2. Password spraying: The attacker replays a list of commonly used passwords in the hope that one of them is being used by a legitimate user. It is estimated that 16% of the password attacks are performed using password spraying, states SentinelOne.
  3. Brute force attacks: The attacker obtains an encrypted blob that contains credentials of interest (such as the SAM database) then it can use a computer rig to crack through the database until the passwords are revealed.
  4. Shoulder surfing: Attackers steal personal information or confidential information by peering over the target's shoulders. By its nature, it’s mostly used by insider threat actors.
  5. Copying Passwords: The attacker copies improperly stored passwords from physical media such as Post-its and password books.
  6. Phishing: The attacker impersonates a trusted contact and encourages users to click on links that are then used to exfiltrate passwords using an exploit kit. Alternatively, the attacker encourages the user to download a document that contains malware, which is then used to exfiltrate the credentials. See this very comprehensive example here. Both methods of phishing are responsible for 70% of the attacks against passwords, as stated in the Verizon Data Breach Investigations Report.
  7. Application vulnerabilities: The attacker detects and exploits lags in system and application patches, injecting malware to exfiltrate the credentials.
  8. Bribe: The attacker pays an insider to either obtain credentials on their behalf or perform malicious actions that allow the attacker to bypass corporate security.
  9. Negligence: This is a type of insider threat that isn’t willfully malicious. System misconfiguration or unprotected storage and credentials uploaded to code repositories are just some examples of negligence.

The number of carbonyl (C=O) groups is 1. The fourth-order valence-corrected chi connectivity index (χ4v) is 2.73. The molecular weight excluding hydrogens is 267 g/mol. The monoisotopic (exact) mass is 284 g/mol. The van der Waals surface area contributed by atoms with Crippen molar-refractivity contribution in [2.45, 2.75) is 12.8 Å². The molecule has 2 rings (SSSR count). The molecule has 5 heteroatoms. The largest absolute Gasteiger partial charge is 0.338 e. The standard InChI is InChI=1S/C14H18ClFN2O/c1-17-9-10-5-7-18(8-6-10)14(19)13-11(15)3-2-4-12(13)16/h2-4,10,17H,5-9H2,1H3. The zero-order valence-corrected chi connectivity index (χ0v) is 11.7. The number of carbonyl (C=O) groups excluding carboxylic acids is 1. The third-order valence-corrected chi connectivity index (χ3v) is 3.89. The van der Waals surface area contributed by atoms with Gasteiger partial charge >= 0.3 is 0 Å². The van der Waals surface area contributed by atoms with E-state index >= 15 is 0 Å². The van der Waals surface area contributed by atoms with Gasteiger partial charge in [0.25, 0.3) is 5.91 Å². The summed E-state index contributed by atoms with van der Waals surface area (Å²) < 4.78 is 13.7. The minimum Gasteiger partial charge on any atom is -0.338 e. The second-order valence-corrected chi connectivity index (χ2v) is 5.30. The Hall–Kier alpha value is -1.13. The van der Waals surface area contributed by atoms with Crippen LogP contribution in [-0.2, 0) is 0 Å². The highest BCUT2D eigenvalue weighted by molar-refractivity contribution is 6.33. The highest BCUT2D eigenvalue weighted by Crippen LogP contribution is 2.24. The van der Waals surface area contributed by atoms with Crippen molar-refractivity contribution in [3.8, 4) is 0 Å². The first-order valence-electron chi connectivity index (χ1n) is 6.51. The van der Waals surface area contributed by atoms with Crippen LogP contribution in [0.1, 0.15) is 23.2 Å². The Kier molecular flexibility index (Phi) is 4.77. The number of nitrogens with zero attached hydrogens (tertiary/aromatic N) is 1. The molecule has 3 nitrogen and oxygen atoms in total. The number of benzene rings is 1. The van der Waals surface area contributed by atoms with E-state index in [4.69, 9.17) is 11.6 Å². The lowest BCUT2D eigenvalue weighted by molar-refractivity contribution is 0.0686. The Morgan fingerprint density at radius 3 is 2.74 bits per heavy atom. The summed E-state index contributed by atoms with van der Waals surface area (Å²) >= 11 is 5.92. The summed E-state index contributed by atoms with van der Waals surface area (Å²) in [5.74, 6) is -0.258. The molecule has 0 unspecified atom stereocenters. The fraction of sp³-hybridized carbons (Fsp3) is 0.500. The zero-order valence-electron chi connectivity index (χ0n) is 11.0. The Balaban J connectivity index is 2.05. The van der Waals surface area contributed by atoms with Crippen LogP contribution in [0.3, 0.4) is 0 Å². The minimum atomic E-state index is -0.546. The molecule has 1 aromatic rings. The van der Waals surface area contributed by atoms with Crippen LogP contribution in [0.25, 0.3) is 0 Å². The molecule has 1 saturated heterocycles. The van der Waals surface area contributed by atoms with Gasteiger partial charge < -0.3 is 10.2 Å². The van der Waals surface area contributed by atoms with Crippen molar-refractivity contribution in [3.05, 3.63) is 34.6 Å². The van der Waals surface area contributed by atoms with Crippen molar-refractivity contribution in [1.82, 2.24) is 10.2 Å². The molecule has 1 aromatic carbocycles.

10. Extortion: The attacker has the possession of, or pretends to have, the possession of materials of a compromising nature, such as explicit photos, and uses that as leverage to obtain access to further information and/or obtain valid credentials.
Why are security leaders embracing passwordless authentication?
Security leaders are well aware of the risks associated with traditional use of passwords and traditional MFA. Passwordless is the future of authentication as a result of its superior security. It is a cost-saving solution by eliminating the management of passwords and IT tickets for password resets. Passwordless also creates less friction with users when accessing applications and systems, which in turn creates more efficiency.
Reasons You Should Go Passwordless
Safer environment. With no passwords, attackers have reduced options to attack an organization’s environment. Reduced operational costs. By removing the need to do password resets, help desk costs significantly decrease, resulting in a net savings for the enterprise. The best user experience imaginable. With no passwords, users will authenticate effortlessly. Not only do users get to focus on real work and save time, it’s actually more secure.
How to implement Passwordless authentication
Replacing passwords with a highly secure and frictionless alternative starts with exploring passwordless authentication. Passwordless authentication is a form of multi-factor authentication (MFA) that replaces passwords with verification factors. These factors are derived from contextual, behavioral factors and often include a secured and encrypted component that is stored on a user’s device, such as a cryptographic key, a biometric template (fingerprint, facial recognition), a device pin, and so on. To see how to implement our MFA solution, which provides a passwordless option, check out our solutions page and MFA eBook.